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A 2020 Recap of Electric Cars in Europe

Jan. 6, 2021
What can be, and is being, done to turn prospective buyers in favor of the electric motor? This article, which looks at how electric cars fared in Europe, offers up answers.

What you’ll learn:

  • The government incentives available for current and prospective EV owners across Europe.
  • What the charging infrastructure looks like across Europe.
  • How to identify the different types of electric cars on the market today.

Europe is on its way toward a green revolution in transportation. The combination of technology, ecology, and government incentives appears to be working well, as plug-in electric vehicles are on their way to become the global majority by 2040. But is the current rate of transition enough to alleviate the immediate threats associated with global warming? What can be and is being done to turn prospective buyers in favor of the electric motor?

What’s Available?

Initially, only few drivers could afford a fully electric vehicle or hybrid. Recently, though, the automotive industry has introduced more affordable cars. Coupled with government incentives in the form of direct subsidies, tax benefits, and charging infrastructure, what followed was an electromobility boom across Europe.

Be it the plug-in superstars, BEVs and PHEVs, the novel hydrogen-powered FCEVs, or the more traditional HEVs, today’s eco-friendly drivers are really spoiled when it comes to choosing the type of EV they want (Fig. 1). But don’t take our word for it. To truly grasp the diversity of the sector, take a look at the figure and review your knowledge of electric cars in the process.

Aside from the flood of incentives coming their way, more and more drivers also choose EVs over internal combustion engine cars because of:

  • Sustainability and ecology: Electric propulsion doesn’t cause pollution.
  • Energy efficiency: The electric motor is particularly superior when it comes to torque.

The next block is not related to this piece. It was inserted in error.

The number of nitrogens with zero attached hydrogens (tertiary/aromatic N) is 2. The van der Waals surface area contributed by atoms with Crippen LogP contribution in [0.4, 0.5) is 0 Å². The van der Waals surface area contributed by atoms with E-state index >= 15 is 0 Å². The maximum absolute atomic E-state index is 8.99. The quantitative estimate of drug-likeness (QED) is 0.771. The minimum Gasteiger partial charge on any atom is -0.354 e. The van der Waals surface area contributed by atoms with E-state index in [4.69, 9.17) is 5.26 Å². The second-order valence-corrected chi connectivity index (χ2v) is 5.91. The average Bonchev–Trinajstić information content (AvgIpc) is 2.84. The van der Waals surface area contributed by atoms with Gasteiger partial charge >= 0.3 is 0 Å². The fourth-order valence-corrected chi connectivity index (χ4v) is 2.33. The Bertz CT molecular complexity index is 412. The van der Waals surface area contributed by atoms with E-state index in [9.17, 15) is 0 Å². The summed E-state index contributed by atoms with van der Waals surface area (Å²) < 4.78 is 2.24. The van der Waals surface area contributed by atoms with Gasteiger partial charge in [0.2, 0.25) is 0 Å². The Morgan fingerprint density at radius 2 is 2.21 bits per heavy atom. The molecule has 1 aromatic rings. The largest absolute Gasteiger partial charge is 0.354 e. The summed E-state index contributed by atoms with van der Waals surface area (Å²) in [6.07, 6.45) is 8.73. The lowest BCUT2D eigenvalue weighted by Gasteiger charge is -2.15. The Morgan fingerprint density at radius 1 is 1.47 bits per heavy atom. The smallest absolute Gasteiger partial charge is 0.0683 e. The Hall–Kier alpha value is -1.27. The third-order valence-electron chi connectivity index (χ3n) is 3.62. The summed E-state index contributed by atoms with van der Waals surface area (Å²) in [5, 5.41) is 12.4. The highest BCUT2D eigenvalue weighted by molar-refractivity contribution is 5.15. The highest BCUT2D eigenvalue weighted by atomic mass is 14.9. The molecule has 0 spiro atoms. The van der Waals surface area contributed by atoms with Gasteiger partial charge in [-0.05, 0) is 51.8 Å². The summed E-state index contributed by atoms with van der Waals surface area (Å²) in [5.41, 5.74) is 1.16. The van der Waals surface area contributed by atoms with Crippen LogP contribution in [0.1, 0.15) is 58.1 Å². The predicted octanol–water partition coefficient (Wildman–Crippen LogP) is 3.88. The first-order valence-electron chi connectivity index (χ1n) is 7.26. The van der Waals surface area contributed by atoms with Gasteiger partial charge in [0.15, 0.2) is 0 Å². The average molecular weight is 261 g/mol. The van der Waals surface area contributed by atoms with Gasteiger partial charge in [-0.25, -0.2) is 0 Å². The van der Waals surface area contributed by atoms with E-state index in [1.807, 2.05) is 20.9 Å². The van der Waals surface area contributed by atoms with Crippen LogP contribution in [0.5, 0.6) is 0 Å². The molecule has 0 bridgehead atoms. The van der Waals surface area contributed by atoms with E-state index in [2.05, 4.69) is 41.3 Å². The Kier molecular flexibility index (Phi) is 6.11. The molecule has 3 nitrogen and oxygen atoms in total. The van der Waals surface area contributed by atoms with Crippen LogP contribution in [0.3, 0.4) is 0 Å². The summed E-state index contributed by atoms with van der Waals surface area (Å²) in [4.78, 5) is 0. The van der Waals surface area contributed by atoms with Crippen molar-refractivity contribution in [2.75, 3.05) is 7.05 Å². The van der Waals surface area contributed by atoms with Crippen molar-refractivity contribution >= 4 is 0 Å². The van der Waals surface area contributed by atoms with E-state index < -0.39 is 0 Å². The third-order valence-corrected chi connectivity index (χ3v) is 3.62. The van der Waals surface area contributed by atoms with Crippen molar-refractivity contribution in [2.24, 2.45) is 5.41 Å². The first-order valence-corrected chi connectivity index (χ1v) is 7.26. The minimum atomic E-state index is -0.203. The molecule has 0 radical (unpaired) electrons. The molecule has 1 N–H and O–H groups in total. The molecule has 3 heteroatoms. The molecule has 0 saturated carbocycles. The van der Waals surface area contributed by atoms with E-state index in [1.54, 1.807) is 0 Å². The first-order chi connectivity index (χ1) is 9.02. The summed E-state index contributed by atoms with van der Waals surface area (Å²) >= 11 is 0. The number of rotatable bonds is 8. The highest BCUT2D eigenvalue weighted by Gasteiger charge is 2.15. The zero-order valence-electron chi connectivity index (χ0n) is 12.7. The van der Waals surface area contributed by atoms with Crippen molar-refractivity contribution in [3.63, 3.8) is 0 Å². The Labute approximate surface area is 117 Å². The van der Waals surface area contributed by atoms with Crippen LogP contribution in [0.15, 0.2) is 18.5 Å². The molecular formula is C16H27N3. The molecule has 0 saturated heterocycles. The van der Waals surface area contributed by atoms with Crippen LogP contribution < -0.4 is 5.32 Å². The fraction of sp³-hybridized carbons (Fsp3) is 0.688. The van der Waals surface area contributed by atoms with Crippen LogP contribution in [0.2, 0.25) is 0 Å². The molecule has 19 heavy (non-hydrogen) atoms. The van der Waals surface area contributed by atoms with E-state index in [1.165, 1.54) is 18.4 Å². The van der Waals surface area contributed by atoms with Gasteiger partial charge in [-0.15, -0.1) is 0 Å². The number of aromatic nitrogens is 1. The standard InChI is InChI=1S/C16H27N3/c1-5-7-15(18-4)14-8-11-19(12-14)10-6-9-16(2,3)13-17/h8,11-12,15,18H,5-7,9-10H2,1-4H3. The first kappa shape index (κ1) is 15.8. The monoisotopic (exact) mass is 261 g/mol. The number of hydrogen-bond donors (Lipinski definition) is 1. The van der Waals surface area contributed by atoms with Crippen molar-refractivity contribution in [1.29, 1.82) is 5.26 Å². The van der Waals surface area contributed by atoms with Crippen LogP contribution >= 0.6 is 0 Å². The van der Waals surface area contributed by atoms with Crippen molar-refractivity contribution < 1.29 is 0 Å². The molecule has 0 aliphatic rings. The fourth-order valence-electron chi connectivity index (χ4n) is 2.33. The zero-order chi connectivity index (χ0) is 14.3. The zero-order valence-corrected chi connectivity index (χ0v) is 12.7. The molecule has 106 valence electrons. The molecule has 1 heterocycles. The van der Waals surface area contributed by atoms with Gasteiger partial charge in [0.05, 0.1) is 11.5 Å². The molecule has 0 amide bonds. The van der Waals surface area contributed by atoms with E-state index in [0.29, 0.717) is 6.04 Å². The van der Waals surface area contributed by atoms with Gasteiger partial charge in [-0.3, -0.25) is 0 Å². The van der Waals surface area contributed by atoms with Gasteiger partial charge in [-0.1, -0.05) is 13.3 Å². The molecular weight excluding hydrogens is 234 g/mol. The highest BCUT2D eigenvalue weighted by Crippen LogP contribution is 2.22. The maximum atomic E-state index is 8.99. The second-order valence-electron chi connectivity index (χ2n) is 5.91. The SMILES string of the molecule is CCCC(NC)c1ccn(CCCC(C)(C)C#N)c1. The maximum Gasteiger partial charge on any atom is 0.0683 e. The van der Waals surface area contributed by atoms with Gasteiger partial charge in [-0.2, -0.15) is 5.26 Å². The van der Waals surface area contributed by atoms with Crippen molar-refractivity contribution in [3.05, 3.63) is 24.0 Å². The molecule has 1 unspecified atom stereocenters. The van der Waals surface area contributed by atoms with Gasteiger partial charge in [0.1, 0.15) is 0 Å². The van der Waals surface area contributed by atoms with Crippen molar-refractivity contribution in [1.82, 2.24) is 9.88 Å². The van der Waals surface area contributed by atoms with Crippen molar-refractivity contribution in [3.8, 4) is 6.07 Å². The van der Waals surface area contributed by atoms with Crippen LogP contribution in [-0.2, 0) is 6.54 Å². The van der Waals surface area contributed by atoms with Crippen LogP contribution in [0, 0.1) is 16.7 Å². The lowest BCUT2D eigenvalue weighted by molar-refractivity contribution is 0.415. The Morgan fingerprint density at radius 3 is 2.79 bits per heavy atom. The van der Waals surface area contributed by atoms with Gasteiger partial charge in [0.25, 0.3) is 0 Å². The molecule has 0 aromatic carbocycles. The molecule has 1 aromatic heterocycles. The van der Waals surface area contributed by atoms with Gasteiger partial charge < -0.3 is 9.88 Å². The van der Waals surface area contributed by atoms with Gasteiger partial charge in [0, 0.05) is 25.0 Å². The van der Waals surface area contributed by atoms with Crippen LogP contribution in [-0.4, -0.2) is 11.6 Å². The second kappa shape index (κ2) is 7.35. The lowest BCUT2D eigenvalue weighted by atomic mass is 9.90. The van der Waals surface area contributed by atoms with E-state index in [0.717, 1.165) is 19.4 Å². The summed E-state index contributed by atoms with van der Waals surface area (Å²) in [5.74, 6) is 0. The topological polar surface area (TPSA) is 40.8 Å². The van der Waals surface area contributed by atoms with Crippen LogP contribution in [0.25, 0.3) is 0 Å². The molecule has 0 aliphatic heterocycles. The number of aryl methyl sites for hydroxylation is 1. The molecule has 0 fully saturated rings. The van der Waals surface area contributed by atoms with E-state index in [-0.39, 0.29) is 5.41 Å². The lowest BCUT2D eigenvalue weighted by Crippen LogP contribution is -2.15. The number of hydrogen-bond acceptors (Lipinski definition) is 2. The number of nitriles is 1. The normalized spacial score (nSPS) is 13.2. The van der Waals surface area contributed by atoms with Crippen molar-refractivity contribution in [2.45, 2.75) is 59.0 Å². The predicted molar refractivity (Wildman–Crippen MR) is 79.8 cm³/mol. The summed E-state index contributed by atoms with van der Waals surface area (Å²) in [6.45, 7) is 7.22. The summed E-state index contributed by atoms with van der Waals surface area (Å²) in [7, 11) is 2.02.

• Safety: The lower center of gravity in EVs increases drivers' overall control.

Charging Matters

The ownership of electric cars is often associated with range anxiety due to battery range, which is why charging infrastructure is such a paramount factor in electromobility. Though we can charge BEVs and PHEVs from an ordinary socket at home or work, with up to eight hours until full battery, this is far from ideal. Level 2 and DC/fast chargers can do the same within four or two hours, respectively, but their availability depends on the country.

In 2019, there were 144,000 charging points of all kinds across the European Union. Of those, 26% were located in the Netherlands, giving the country an excellent proportion of one charging station per six EVs—four cars less than the EU-recommended ratio of one charging station per 10 electric cars. Germany came in second with 19%, followed by France’s 17%, while the UK barely missed the podium with 13%. The opposite end featured disappointing results from the likes of Greece, the Baltic States, Bulgaria, and Romania, with just 0.1% a piece.

2020 saw further development of the European charging network. Most of the progress in absolute numbers unsurprisingly occurred in the Netherlands, skyrocketing from 37,000 to 60,000 charging stations. Headed in the right direction, Romania introduced nearly 70 charging points—a 60% increase from last year—resulting in a total of 190.